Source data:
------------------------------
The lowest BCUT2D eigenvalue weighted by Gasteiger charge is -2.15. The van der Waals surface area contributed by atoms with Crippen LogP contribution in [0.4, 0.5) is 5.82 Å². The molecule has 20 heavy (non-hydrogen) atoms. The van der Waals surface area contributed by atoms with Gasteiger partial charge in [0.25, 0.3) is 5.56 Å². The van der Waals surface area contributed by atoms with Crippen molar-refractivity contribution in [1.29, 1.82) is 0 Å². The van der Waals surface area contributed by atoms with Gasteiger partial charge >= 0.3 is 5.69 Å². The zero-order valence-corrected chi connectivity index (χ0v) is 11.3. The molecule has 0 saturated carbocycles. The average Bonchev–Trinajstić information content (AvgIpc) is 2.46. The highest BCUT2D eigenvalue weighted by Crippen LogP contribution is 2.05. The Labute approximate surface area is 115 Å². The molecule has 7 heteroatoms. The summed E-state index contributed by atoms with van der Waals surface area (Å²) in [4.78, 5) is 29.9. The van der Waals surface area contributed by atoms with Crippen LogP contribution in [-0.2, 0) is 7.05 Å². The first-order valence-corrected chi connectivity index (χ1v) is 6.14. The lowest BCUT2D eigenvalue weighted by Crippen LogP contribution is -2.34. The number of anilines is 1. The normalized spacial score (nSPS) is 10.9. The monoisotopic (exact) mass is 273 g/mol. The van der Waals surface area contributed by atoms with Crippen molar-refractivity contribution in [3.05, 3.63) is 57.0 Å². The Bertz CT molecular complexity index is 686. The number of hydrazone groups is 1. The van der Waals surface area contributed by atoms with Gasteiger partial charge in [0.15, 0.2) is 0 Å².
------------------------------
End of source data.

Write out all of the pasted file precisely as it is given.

The lowest BCUT2D eigenvalue weighted by Gasteiger charge is -2.15. The van der Waals surface area contributed by atoms with Crippen LogP contribution in [0.4, 0.5) is 5.82 Å². The molecule has 20 heavy (non-hydrogen) atoms. The van der Waals surface area contributed by atoms with Gasteiger partial charge in [0.25, 0.3) is 5.56 Å². The van der Waals surface area contributed by atoms with Crippen molar-refractivity contribution in [1.29, 1.82) is 0 Å². The van der Waals surface area contributed by atoms with Gasteiger partial charge >= 0.3 is 5.69 Å². The zero-order valence-corrected chi connectivity index (χ0v) is 11.3. The molecule has 0 saturated carbocycles. The average Bonchev–Trinajstić information content (AvgIpc) is 2.46. The highest BCUT2D eigenvalue weighted by Crippen LogP contribution is 2.05. The Labute approximate surface area is 115 Å². The molecule has 7 heteroatoms. The summed E-state index contributed by atoms with van der Waals surface area (Å²) in [4.78, 5) is 29.9. The van der Waals surface area contributed by atoms with Crippen LogP contribution in [-0.2, 0) is 7.05 Å². The first-order valence-corrected chi connectivity index (χ1v) is 6.14. The lowest BCUT2D eigenvalue weighted by Crippen LogP contribution is -2.34. The number of anilines is 1. The normalized spacial score (nSPS) is 10.9. The monoisotopic (exact) mass is 273 g/mol. The van der Waals surface area contributed by atoms with Crippen molar-refractivity contribution in [3.05, 3.63) is 57.0 Å². The Bertz CT molecular complexity index is 686. The number of hydrazone groups is 1. The van der Waals surface area contributed by atoms with Gasteiger partial charge in [0.15, 0.2) is 0 Å².